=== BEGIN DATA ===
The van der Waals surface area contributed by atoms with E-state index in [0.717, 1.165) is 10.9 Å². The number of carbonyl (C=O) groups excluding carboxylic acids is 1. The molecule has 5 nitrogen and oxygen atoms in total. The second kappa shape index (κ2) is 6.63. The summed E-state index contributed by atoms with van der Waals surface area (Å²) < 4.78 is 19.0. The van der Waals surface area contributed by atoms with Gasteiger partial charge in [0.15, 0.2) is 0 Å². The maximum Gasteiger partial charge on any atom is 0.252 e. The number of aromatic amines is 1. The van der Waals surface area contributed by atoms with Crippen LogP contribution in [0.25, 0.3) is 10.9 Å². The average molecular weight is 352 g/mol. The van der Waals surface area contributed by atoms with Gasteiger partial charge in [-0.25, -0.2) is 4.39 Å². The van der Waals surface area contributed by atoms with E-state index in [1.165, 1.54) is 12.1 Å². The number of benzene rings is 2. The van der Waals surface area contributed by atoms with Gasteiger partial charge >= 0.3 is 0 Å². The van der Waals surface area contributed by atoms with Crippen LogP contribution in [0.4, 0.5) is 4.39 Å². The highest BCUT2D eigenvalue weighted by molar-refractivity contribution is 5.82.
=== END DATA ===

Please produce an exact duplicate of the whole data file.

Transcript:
The van der Waals surface area contributed by atoms with E-state index in [0.717, 1.165) is 10.9 Å². The number of carbonyl (C=O) groups excluding carboxylic acids is 1. The molecule has 5 nitrogen and oxygen atoms in total. The second kappa shape index (κ2) is 6.63. The summed E-state index contributed by atoms with van der Waals surface area (Å²) < 4.78 is 19.0. The van der Waals surface area contributed by atoms with Gasteiger partial charge in [0.15, 0.2) is 0 Å². The maximum Gasteiger partial charge on any atom is 0.252 e. The number of aromatic amines is 1. The van der Waals surface area contributed by atoms with Crippen LogP contribution in [0.25, 0.3) is 10.9 Å². The average molecular weight is 352 g/mol. The van der Waals surface area contributed by atoms with Gasteiger partial charge in [-0.25, -0.2) is 4.39 Å². The van der Waals surface area contributed by atoms with E-state index in [1.165, 1.54) is 12.1 Å². The number of benzene rings is 2. The van der Waals surface area contributed by atoms with Gasteiger partial charge >= 0.3 is 0 Å². The van der Waals surface area contributed by atoms with Crippen LogP contribution in [0.4, 0.5) is 4.39 Å². The highest BCUT2D eigenvalue weighted by molar-refractivity contribution is 5.82.